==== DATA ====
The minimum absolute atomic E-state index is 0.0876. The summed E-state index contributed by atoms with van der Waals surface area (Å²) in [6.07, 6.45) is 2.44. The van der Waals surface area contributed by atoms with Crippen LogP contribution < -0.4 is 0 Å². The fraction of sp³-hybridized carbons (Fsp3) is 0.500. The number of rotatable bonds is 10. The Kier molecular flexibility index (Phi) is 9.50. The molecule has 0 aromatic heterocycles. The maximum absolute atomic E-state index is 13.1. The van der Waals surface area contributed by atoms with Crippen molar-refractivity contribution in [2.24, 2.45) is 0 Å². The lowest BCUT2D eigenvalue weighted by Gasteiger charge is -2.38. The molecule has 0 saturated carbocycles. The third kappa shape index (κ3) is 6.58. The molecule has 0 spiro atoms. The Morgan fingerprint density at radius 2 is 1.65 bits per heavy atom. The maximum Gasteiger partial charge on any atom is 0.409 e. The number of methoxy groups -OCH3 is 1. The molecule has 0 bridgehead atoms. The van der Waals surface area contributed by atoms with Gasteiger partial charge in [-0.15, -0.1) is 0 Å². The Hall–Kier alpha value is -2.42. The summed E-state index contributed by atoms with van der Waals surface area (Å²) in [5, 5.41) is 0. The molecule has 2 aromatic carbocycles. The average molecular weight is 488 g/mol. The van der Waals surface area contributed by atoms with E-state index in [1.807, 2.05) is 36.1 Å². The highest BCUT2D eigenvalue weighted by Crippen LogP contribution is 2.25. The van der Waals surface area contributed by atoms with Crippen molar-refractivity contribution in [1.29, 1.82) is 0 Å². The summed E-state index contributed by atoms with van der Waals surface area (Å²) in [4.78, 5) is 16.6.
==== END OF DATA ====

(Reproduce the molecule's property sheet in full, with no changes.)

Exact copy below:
The minimum absolute atomic E-state index is 0.0876. The summed E-state index contributed by atoms with van der Waals surface area (Å²) in [6.07, 6.45) is 2.44. The van der Waals surface area contributed by atoms with Crippen LogP contribution < -0.4 is 0 Å². The fraction of sp³-hybridized carbons (Fsp3) is 0.500. The number of rotatable bonds is 10. The Kier molecular flexibility index (Phi) is 9.50. The molecule has 0 aromatic heterocycles. The maximum absolute atomic E-state index is 13.1. The van der Waals surface area contributed by atoms with Crippen molar-refractivity contribution in [2.24, 2.45) is 0 Å². The lowest BCUT2D eigenvalue weighted by Gasteiger charge is -2.38. The molecule has 0 saturated carbocycles. The third kappa shape index (κ3) is 6.58. The molecule has 0 spiro atoms. The Morgan fingerprint density at radius 2 is 1.65 bits per heavy atom. The maximum Gasteiger partial charge on any atom is 0.409 e. The number of methoxy groups -OCH3 is 1. The molecule has 0 bridgehead atoms. The van der Waals surface area contributed by atoms with Gasteiger partial charge in [-0.15, -0.1) is 0 Å². The Hall–Kier alpha value is -2.42. The summed E-state index contributed by atoms with van der Waals surface area (Å²) in [5, 5.41) is 0. The molecule has 2 aromatic carbocycles. The average molecular weight is 488 g/mol. The van der Waals surface area contributed by atoms with E-state index in [1.807, 2.05) is 36.1 Å². The highest BCUT2D eigenvalue weighted by Crippen LogP contribution is 2.25. The van der Waals surface area contributed by atoms with Crippen molar-refractivity contribution in [1.29, 1.82) is 0 Å². The summed E-state index contributed by atoms with van der Waals surface area (Å²) in [4.78, 5) is 16.6.